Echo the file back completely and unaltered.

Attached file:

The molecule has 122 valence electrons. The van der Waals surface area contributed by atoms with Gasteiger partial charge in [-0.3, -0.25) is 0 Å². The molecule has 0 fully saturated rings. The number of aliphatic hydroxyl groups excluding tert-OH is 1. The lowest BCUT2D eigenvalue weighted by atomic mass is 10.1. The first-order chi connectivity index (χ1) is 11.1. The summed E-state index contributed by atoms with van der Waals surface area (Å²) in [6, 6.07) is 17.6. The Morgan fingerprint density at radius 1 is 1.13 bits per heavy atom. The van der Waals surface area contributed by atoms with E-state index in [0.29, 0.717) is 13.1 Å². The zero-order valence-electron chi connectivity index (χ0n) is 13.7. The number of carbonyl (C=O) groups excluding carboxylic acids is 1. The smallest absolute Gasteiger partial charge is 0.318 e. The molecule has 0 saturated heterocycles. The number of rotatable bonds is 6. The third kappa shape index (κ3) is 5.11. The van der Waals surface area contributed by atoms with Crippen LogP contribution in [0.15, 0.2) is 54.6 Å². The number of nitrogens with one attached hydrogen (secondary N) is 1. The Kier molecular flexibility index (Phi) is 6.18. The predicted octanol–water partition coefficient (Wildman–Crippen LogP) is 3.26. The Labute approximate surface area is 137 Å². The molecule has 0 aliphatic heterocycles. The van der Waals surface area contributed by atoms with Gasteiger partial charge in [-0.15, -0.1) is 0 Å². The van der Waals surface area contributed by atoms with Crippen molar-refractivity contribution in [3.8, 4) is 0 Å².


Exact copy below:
The molecule has 122 valence electrons. The van der Waals surface area contributed by atoms with Gasteiger partial charge in [-0.3, -0.25) is 0 Å². The molecule has 0 fully saturated rings. The number of aliphatic hydroxyl groups excluding tert-OH is 1. The lowest BCUT2D eigenvalue weighted by atomic mass is 10.1. The first-order chi connectivity index (χ1) is 11.1. The summed E-state index contributed by atoms with van der Waals surface area (Å²) in [6, 6.07) is 17.6. The Morgan fingerprint density at radius 1 is 1.13 bits per heavy atom. The van der Waals surface area contributed by atoms with E-state index in [0.29, 0.717) is 13.1 Å². The zero-order valence-electron chi connectivity index (χ0n) is 13.7. The number of carbonyl (C=O) groups excluding carboxylic acids is 1. The smallest absolute Gasteiger partial charge is 0.318 e. The molecule has 0 saturated heterocycles. The number of rotatable bonds is 6. The third kappa shape index (κ3) is 5.11. The van der Waals surface area contributed by atoms with Crippen LogP contribution in [0.15, 0.2) is 54.6 Å². The number of nitrogens with one attached hydrogen (secondary N) is 1. The Kier molecular flexibility index (Phi) is 6.18. The predicted octanol–water partition coefficient (Wildman–Crippen LogP) is 3.26. The Labute approximate surface area is 137 Å². The molecule has 0 aliphatic heterocycles. The van der Waals surface area contributed by atoms with Gasteiger partial charge in [-0.15, -0.1) is 0 Å². The van der Waals surface area contributed by atoms with Crippen molar-refractivity contribution in [3.8, 4) is 0 Å².